I speak out about this at my synagogue, Ohr HaTorah, where we have a strong ethos of welcoming others and not stigmatizing people because they are not born Jewish or are intermarried. A large segment of our congregation is not born Jewish — many of our members come from the introduction to Judaism class at the University of Judaism and have undergone conversion under Conservative auspices.

I have let it be known to our nominating committee for our officers that I expect converts to be generously represented in our officer body and synagogue leadership.

I have inherited a passion for justice and speaking out from my dad. The fact that my dad was a convert has made me a better Jew and probably a better person — certainly a better rabbi.

At Chanukah time, we celebrate our preserving Judaism from the might of those who wanted to destroy us. We celebrate our victory with light, representing God’s light, the light of Torah, and our mission to be a light unto other nations. A great element of that light we hope to radiate to others is how we treat each other, in our personal and communal lives. I have to say, in this area, the Jewish community has a lot of growing to do.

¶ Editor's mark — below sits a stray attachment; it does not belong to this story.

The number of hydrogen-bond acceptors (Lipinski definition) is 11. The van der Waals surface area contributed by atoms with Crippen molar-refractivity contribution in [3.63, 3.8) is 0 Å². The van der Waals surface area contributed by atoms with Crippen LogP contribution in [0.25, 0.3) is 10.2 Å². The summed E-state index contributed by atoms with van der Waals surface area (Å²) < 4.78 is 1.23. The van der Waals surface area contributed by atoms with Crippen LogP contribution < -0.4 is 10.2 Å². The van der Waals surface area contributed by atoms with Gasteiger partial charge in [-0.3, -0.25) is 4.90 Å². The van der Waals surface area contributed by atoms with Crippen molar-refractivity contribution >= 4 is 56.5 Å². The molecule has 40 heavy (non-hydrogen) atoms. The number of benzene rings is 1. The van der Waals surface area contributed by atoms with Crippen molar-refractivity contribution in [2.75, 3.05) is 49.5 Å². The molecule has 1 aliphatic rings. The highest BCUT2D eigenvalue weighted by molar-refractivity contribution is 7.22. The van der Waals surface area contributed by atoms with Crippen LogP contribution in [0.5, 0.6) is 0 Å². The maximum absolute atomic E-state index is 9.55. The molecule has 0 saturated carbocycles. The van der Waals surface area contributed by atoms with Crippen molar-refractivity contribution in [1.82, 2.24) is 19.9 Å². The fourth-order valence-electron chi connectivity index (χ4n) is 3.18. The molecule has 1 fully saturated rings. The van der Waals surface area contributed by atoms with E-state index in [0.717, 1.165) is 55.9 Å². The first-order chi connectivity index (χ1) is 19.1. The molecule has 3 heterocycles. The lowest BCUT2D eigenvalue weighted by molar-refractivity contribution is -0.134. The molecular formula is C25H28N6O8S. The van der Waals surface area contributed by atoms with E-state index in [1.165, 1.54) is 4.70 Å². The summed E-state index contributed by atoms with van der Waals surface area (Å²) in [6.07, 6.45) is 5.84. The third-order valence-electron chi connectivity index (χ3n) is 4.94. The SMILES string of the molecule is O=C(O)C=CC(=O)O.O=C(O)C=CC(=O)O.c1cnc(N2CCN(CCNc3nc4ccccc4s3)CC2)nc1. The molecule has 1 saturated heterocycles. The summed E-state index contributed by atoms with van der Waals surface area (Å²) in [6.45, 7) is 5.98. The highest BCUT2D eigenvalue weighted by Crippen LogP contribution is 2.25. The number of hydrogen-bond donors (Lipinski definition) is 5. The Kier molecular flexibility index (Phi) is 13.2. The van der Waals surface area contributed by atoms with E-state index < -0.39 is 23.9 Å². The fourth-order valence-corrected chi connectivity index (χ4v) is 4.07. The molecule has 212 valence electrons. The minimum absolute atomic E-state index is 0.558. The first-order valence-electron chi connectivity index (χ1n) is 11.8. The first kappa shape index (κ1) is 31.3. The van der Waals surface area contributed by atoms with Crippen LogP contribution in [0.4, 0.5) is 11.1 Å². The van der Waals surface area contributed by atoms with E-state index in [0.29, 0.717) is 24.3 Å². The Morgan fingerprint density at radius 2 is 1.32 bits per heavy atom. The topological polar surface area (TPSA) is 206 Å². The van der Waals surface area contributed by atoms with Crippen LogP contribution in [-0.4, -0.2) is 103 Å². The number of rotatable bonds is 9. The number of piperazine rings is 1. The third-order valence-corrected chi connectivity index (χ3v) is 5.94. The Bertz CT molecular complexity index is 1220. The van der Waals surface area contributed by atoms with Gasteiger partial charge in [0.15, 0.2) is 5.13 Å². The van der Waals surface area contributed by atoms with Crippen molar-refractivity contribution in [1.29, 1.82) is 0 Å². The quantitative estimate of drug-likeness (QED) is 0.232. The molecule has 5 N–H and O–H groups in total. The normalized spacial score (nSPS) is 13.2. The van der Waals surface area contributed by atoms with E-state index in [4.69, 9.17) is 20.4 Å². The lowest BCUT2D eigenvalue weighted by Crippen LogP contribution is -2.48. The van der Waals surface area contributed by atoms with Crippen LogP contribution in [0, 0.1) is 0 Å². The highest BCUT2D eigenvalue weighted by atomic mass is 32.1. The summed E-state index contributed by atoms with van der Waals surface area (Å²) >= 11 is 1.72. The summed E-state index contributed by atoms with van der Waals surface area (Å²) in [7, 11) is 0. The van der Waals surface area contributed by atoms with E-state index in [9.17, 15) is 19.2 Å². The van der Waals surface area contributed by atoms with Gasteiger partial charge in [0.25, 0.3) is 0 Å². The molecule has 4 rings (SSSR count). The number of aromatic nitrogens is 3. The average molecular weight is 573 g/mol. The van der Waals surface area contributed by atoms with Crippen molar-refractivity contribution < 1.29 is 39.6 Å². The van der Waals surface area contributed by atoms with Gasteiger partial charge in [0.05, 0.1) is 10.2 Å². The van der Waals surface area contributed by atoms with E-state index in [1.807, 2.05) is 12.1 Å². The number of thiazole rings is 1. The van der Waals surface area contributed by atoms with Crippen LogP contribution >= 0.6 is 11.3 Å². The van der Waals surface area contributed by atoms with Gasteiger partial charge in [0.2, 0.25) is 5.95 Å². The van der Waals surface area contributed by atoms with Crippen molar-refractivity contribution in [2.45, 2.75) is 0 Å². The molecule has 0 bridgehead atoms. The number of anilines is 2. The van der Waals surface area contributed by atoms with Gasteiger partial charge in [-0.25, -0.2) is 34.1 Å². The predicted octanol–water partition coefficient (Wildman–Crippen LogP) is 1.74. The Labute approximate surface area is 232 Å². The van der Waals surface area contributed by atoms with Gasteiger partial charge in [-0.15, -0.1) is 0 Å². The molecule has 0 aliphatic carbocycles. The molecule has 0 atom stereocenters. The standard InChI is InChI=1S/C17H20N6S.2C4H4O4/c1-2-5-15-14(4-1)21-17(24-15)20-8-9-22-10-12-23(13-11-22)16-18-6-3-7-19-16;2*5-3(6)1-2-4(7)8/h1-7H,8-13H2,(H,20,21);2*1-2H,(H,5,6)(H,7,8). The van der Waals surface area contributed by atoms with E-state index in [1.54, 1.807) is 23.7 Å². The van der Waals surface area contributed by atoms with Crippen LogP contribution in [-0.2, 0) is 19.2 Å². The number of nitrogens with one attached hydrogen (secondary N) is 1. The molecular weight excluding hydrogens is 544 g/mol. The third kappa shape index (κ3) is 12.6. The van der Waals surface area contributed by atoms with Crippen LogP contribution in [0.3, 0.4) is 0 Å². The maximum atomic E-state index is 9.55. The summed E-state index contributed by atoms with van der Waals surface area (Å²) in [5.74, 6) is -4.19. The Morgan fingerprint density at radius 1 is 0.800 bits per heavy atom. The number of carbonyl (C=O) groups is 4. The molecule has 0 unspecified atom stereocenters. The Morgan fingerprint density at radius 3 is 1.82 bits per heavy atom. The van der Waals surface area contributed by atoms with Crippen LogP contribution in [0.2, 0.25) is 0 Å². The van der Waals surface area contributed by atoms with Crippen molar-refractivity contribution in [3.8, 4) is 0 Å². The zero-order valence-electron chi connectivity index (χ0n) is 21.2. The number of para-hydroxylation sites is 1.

The next time you want to ask a person about his name or looks, ask him instead, “What did you do last Shabbat?” or “Heard any good Torah lately?”

And the next time someone wonders if someone else is born Jewish or converted, simply ask, “Why does it matter?” No doubt, we’d all be a lot better off if we would care more about the lines of our own Jewish practice than caring about the lineage of another person.

Mordecai Finley is rabbi at Ohr HaTorah and co-rabbi at Makom Ohr Shalom